The word prostate cancer (PCa) can evoke very different meanings and scenarios in the actors that are involved in the clinical consultation. For the doctor, the word can refer to abnormalities of the structure and function of body organs and systems that he is called to restore. For the patient, the same word can mean a strange feeling of powerlessness and anxiety or something to fight. During the clinical visit, the attention – both of patients and doctors – is on the ill part of the body. The main expected work of the doctor is to define the optimal treatment, and the main one of the patient is to adhere to this optimal treatment. However, this medical vision does not reflect entirely what really happens during the clinical consultation. Scholars and clinicians are more and more recognizing that curing the disease is not always only a medical matter. Indeed, what patients feel and experience concerning their disease and the relationship they establish with the disease can make the difference in the disease course and substantially change the clinical pathway. Patients might consequently choose not to adhere to treatments, or conversely can be highly engaged in healthpromoting behaviours and reduce the burden of the disease. The question now is how can patients and doctors become partners in navigating the illness journey.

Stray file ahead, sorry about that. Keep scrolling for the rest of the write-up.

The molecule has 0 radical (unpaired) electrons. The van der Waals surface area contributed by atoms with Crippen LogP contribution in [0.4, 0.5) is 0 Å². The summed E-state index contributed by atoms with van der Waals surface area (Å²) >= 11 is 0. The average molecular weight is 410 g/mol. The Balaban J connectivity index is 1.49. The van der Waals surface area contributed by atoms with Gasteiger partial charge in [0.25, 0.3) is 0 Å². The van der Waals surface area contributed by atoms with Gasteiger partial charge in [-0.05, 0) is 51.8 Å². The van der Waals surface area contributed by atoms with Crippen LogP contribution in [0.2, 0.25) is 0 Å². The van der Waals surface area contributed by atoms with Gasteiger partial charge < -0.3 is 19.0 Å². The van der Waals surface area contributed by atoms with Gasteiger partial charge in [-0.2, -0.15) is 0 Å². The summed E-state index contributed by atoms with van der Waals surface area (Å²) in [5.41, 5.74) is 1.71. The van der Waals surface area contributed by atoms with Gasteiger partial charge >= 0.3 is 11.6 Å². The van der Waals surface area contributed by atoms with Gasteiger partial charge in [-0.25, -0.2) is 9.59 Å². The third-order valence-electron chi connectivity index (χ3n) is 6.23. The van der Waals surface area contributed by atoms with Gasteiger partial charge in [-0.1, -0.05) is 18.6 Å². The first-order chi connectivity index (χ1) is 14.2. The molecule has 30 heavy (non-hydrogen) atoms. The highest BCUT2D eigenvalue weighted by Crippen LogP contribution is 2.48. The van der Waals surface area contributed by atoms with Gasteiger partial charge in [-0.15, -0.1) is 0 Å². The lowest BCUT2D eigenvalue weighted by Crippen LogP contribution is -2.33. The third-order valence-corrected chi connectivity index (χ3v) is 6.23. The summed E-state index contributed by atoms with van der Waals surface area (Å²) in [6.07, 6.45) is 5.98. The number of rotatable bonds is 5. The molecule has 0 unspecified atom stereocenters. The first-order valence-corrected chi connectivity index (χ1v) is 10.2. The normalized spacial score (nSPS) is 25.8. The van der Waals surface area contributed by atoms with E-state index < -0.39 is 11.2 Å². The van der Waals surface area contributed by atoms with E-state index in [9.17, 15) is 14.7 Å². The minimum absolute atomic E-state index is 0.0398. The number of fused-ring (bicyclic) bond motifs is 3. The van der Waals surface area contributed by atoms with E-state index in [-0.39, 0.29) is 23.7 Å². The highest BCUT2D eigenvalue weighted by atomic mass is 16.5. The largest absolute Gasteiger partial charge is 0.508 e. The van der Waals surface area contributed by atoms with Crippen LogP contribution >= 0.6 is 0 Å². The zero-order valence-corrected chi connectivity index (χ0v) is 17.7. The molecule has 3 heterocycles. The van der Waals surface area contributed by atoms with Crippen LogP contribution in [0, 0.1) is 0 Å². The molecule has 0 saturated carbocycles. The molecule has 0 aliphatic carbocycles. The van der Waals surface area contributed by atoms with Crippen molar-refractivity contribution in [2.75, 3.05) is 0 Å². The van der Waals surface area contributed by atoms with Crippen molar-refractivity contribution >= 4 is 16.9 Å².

Bellardita, L., Menichetti Delor, J. P., Improving partnership to improve health outcomes, <<Europa Uomo Newsletter>>, 2016-03-01 [http://hdl.handle.net/10807/76735]
|Titolo:||Improving partnership to improve health outcomes|
|Data di pubblicazione:||2016-03-01|
|Citazione:||Bellardita, L., Menichetti Delor, J. P., Improving partnership to improve health outcomes, <<Europa Uomo Newsletter>>, 2016-03-01 [http://hdl.handle.net/10807/76735]|
|Appare nelle tipologie:||Articolo su quotidiano|